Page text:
Representing Disabled Clients for Over 25 Years

Social Security Lawyer
FREE CONSULTATION

Donald H. Peters

248-549-3485

Percentage Fee

Only If You Win!

Otolaryngology

  1. Hearing Impairment. Hearing ability should be evaluated in terms of the person's ability to hear and distinguish speech. Loss of hearing can be quantitatively determined by an audiometer which meets the standards of the American National Standards Institute (ANSI) for air and bone conducted stimuli (i.e., ANSI S 3.6-1969 and ANSI S 3.13-1972, or subsequent comparable revisions) and performing all hearing measurements in an environment which meets the ANSI standard for maximal permissible background sound (ANSI S 3.1-1977). Speech discrimination should be determined using a standardized measure of speech discrimination ability in quiet at a test presentation level sufficient to ascertain maximum discrimination ability. The speech discrimination measure (test) used, and the level at which testing was done must be reported. Hearing tests should be preceded by an otolaryngologic examination and should be performed by or under the supervision of an otolaryngologist or audiologist qualified to perform such tests. In order to establish an independent medical judgment as to the level of impairment in a claimant alleging deafness, the following examinations should be reported: Otolaryngologic examination, pure tone air and bone audiometry, speech reception threshold (SRT), and speech discrimination testing. A copy of reports of medical examination and audiologic evaluations must be submitted. Cases of alleged "deaf mutism" should be documented by a hearing evaluation. Records obtained from a speech and hearing rehabilitation center or a special school for the deaf may be acceptable, but if these reports are not available, or are found to be inadequate, a current hearing evaluation should be submitted as outlined in the preceding paragraph.
  2. Vertigo associated with disturbances of labyrinthine‑vestibular function, including Meniere's disease. These disturbances of balance are characterized by an hallucination of motion or a loss of position sense and a sensation of dizziness which may be constant or may occur in paroxysmal attacks. Nausea, vomiting, ataxia, and incapacitation are frequently observed, particularly during the acute attack. It is important to differentiate the report of rotary vertigo from that of "dizziness" which is described as light‑headedness, unsteadiness, confusion, or syncope. Meniere's disease is characterized by paroxysmal attacks of vertigo, tinnitus, and fluctuating hearing loss. Remissions are unpredictable and irregular, but may be long-lasting; hence, the severity of impairment is best determined after prolonged observation and serial reexaminations. The diagnosis of a vestibular disorder requires a comprehensive neuro-otolaryngologic examination with a detailed description of the vertiginous episodes, including notation of frequency, severity, and duration of the attacks. Pure tone and speech audiometry with the appropriate special examinations, such as Bekesy audiometry, are necessary. Vestibular function is accessed by positional and caloric testing, preferably by electronystagmography. When polytomograms, contrast radiography, or other special tests have been performed, copies of the reports of these tests should be obtained in addition to appropriate medically acceptable imaging reports of the skull and temporal bone.  Medically acceptable imaging includes, but is not limited to, x-ray imaging, computerized axial tomography (CAT scan) or magnetic resonance imaging (MRI), with or without contrast material, myelography, and radionuclear bone scans.  “Appropriate” means that the technique used is the proper one to support the evaluation and diagnosis of the impairment.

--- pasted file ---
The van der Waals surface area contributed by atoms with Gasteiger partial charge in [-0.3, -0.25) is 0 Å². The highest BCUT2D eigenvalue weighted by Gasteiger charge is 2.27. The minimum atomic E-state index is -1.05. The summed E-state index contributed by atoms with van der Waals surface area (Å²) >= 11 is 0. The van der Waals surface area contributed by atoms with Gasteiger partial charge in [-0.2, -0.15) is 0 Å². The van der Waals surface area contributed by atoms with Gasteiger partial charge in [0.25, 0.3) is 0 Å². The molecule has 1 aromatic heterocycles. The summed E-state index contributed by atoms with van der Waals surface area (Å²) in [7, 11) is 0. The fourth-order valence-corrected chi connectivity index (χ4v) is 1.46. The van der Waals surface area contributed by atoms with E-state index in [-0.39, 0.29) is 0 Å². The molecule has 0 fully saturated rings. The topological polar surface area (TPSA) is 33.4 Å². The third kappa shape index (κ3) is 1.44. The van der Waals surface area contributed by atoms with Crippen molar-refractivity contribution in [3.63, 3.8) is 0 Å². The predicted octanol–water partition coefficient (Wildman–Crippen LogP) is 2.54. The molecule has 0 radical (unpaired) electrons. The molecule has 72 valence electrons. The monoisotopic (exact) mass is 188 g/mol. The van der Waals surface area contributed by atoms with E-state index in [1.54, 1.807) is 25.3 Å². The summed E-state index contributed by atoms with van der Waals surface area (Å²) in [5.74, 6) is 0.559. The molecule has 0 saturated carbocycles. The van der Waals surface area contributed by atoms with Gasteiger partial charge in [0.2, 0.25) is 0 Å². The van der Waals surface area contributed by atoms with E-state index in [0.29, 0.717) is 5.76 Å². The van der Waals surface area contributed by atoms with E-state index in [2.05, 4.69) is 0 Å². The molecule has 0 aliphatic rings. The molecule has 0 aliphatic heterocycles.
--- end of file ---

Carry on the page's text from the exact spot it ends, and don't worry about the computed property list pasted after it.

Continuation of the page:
3. Loss of speech.  In evaluating the loss of speech, the ability to produce speech by any means includes the use of mechanical or electronic devices that improve voice or articulation.  Impairments of speech may also be evaluated under the body system for the underlying disorder, such as neurological disorders, 11.00ff.

Call Now!

If you wish to hire a licensed Attorney to help win your claim, call Social Security Professionals.

Call Social Security Professionals now to discuss your claim for free!

You need no money to hire Attorney Donald H. Peters

(248) 549-3485
FREE CONSULTATION

Call Social Security Professionals now to discuss your claim for free

You need no money to hire Attorney Donald H. Peters

(248) 549-3485
FREE CONSULTATION

Southfield Lawyer Donald Peters of the Law Office of Donald H. Peters, P.C. in Southfield, Michigan, handles Social Security Disability claims throughout Michigan and in the Tri-County Metro Detroit area including Detroit, Southfield, Novi, Warren, Royal Oak, Roseville, Livonia, Mount Clemens, Sterling Heights, Farmington Hills, Birmingham, Berkley, Oak Park, West Bloomfield, Ann Arbor, Eastpointe, Waterford, Flint, Canton, Taylor, Romulus, Westland, Clinton Township, Troy, Dearborn, Brighton, Howell, Pontiac, Rochester Hills,  as well as Wayne County, Oakland County, Macomb County, Ingham County, and Livingston County, Michigan.

Disclaimer

Material presented on the Social Security Professionals website is intended for general informational purposes only.  It is not intended as professional advice in any manner and should not be construed as such.  Individuals should never act upon any information provided in a website except that you should seek the advice of an Attorney. 

For the most up to date content regarding Social Security Disability please reference the Social Security Administration's website.

You may call Social Security Professionals and discuss your claim for free at:

(248) 549-3485